But Todd doesn’t revisit the day in March 2010, when he stepped on an IED in Afghanistan as an infantry squad leader on his way back from a security patrol.
He says he lost both his hands and his lower legs in the blast and then stops. He will, “spare you the gory details,” he says.
Now, he is one of only three men – a soldier and two Marines – from the wars in Iraq and Afghanistan to survive an attack as a quadruple amputee.
But he doesn’t talk about that either. Instead, he will tell you how determined he was to get up out of bed, and get on with his life.
“My plan was to get up and get out of the hospital as soon as possible,” Todd said. “I knew the quicker I learned to use these [prosthetics], the quicker I could make that happen.”
Todd has undergone several surgeries and has more to face. But he was up and walking less than three months after the attack.
Still, he and his wife Crystal, were stuck. Todd had more therapy and surgeries to face and the couple was living in a single room at a hotel near Walter Reed Army Medical Center.
Todd beat the odds and walked again. And now he was limited to a few feet of space between his bed and the bathroom. The couple tried to rent a nearby apartment, but the cost of living was more than they could afford.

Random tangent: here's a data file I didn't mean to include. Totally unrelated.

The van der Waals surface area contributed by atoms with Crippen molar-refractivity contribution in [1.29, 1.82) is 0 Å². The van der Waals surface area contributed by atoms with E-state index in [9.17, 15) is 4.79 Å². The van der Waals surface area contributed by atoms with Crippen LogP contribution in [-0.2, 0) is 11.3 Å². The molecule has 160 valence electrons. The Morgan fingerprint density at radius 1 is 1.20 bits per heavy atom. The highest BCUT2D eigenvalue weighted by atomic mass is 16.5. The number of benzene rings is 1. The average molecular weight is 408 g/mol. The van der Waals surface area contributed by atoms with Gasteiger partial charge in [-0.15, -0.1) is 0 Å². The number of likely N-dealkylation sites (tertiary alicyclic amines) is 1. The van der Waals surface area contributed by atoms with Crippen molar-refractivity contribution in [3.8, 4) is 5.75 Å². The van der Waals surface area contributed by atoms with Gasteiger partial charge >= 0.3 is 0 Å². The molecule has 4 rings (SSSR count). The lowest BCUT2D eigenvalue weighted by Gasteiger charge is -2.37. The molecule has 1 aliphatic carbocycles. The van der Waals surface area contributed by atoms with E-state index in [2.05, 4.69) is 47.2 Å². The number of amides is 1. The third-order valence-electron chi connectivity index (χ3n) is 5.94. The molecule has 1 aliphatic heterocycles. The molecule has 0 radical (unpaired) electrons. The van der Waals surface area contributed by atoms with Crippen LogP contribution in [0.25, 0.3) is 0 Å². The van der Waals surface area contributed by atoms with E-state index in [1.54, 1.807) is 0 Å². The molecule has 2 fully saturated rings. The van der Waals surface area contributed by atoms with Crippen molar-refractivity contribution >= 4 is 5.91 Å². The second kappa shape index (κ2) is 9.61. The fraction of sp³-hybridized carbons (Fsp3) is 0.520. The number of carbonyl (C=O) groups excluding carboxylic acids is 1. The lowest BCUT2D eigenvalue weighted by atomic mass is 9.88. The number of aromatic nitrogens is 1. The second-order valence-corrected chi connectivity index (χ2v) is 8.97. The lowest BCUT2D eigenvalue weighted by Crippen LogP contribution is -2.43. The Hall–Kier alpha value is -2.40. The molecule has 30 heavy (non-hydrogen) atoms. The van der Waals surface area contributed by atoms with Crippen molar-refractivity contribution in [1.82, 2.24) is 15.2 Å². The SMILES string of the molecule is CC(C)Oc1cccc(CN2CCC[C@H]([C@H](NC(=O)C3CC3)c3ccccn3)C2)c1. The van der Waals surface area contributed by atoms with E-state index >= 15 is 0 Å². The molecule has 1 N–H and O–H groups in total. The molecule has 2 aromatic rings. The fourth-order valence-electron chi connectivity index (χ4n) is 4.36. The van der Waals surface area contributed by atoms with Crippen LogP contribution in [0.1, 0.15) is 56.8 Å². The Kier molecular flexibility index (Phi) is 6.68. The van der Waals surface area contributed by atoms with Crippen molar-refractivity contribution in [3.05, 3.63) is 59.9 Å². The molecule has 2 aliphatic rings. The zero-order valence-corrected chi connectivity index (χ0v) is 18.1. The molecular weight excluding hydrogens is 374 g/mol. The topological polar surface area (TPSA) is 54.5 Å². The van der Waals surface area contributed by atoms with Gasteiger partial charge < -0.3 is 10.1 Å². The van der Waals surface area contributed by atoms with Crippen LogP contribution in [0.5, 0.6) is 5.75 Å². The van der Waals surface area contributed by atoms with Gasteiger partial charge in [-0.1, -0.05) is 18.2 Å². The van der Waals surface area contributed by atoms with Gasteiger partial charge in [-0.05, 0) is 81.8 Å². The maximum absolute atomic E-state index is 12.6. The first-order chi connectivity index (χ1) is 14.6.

Operation Homefront gave Todd a place to continue to heal, and a home for the couple to finally relax in.
Todd says living in the Operation Homefront Village gave him a chance to really learn to care for himself again.
“The apartment was great,” he said. “It gave me a chance to experience living on my own again.”
Time in the village also gave the couple an opportunity to relax and plan for their future.
“In my situation, the financial future doesn’t always look so great, if you know what I mean,” Todd said. “It’s a big thing we’re worried about. Living here makes us a little less stressed.”
Since their time living in the Operation Homefront Villages, the Nicely family has moved to Missouri where they are working with the Gary Sinese Foundation, which played a part in giving them a brand new home. Todd is rightfully honored for his service on many occasions, including a meeting with Prince Charles in 2011 who said, “We owe them [service members], I think, an immense debt… for what they do on our behalf.”
Join in the conversation with us as we celebrate those veterans among us, by sharing stories of your own. Through Facebook or Twitter, please use the hashtag #11days11stories to share your own inspirational story of a veteran in your life.